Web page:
Voicing ever stronger concerns that the health care community still is not doing enough to prevent wrong-site surgery, the Joint
Commission on Accreditation of Healthcare Organizations recently called on all providers to adopt a no-nonsense, zero-tolerance policy toward that grave error.
A San Francisco hospital is taking the Universal Protocol so seriously that it has threatened to suspend entire operative teams the surgeon, anesthesiologist, nurses, and anyone else in the room if the procedures to prevent wrong-site surgery are not followed.
A nurse who admitted to authorities that he killed 30-40 severely ill patients is putting the spotlight on the difficulty of investigating the backgrounds of those applying for patient care positions in health care, says the CEO of the hospital where many of the deaths are thought to have occurred.
Educating physicians about risk management issues can be difficult and time-consuming, so its tempting to let your insurer send in a speaker once in a while and leave it at that. But the risk manager at a Texas hospital says youll get better results by developing your own in-house education program for physicians.
Can we collect insurance information after triage in the emergency department but before the medical screening examination? We hear conflicting explanations about whether this violates the Emergency Medical Treatment and Labor Act.
In a special Dear Colleague letter aimed at risk managers and other hospital leaders, the Food and Drug Administration warns that some electrically powered hospital beds may pose a risk of fire.
The Medical Board of California has issued a severe reprimand to a physician accused of providing inadequate pain relief to a dying man, requiring him to attend advanced training to improve his performance.
A university hospital harvested and stored 28 embryos for a couple who had been unsuccessful in conceiving a child. Ten years later, the hospital disposed of the embryos, believing that the failure on the part of the couple to respond to notices that the hospital was going to take such action indicated their concurrence to have the embryos destroyed. When the couple later sought to have the embryos implanted, they were no longer available, and they sued the providers.
A woman in labor told an attending nurse that she thought the hospital and the obstetrician were not attending to her in a timely manner. The labor and delivery nurse contacted her obstetrician, but he failed to appropriately respond. The nurse should have contacted her supervisors about the womans concerns and the physicians failure to take action, but didnt. The fetus suffered severe brain damage because of a delay in delivery and subsequently died 11 months later.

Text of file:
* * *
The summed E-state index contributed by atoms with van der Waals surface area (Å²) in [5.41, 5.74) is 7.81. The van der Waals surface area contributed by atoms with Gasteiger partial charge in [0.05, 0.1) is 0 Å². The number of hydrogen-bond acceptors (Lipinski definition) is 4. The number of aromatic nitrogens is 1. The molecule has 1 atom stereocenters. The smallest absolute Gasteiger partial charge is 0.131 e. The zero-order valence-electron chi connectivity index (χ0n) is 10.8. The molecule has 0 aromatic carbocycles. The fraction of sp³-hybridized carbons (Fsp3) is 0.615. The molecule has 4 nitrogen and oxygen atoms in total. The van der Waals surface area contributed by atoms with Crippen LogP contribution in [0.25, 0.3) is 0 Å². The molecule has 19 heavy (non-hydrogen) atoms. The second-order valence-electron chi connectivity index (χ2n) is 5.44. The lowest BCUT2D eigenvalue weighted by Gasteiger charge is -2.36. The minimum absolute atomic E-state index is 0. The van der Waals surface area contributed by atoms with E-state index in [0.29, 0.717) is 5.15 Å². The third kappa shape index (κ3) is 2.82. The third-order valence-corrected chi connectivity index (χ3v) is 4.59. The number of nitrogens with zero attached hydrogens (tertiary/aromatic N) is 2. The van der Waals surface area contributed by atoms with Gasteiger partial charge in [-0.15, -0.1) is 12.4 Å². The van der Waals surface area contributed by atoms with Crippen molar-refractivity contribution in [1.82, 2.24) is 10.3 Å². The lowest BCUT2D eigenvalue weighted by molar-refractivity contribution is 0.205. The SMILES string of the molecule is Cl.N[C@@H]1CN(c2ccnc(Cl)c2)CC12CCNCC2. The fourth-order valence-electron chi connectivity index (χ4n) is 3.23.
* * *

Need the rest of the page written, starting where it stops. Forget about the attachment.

Health Privacy Project executive director Janlori Goldman said that
while many glitches and misinterpretations of the HIPAA privacy
regulation have been resolved, others remain and should be addressed by
the Department of Health and Human Services or Congress.
In testimony late last year before the Department of Health and Human
Services National Committee on Vital and Health Statistics
Subcommittee on Privacy and Confidentiality, Health Privacy Project
executive director Janlori Goldman submitted 13 common myths that
persist about the HIPAA privacy regulation and the facts that respond
to those myths.
American Hospital Association attorney Lawrence Hughes said there are
aspects of the privacy rule that still are not working well and are
creating unnecessary burdens for hospitals, with little benefit to
Rhode Islands Seacrest DocSecurity surveyed more than 500 physicians
nationwide late in 2003, questioning them on requirements that
insurance companies ask for before underwriting physicians and
hospitals for insurance, and concluded that while physicians generally
believe they are HIPAA-compliant, in fact they have only met a portion
of the HIPAA requirements, leaving them vulnerable to lawsuits.
Does the security rule specify how a risk analysis must be conducted?;
How should passwords be chosen to ensure security?; Can a home health
agency post thank-you letters from patients on a bulletin board that
can be seen by staff and other patients?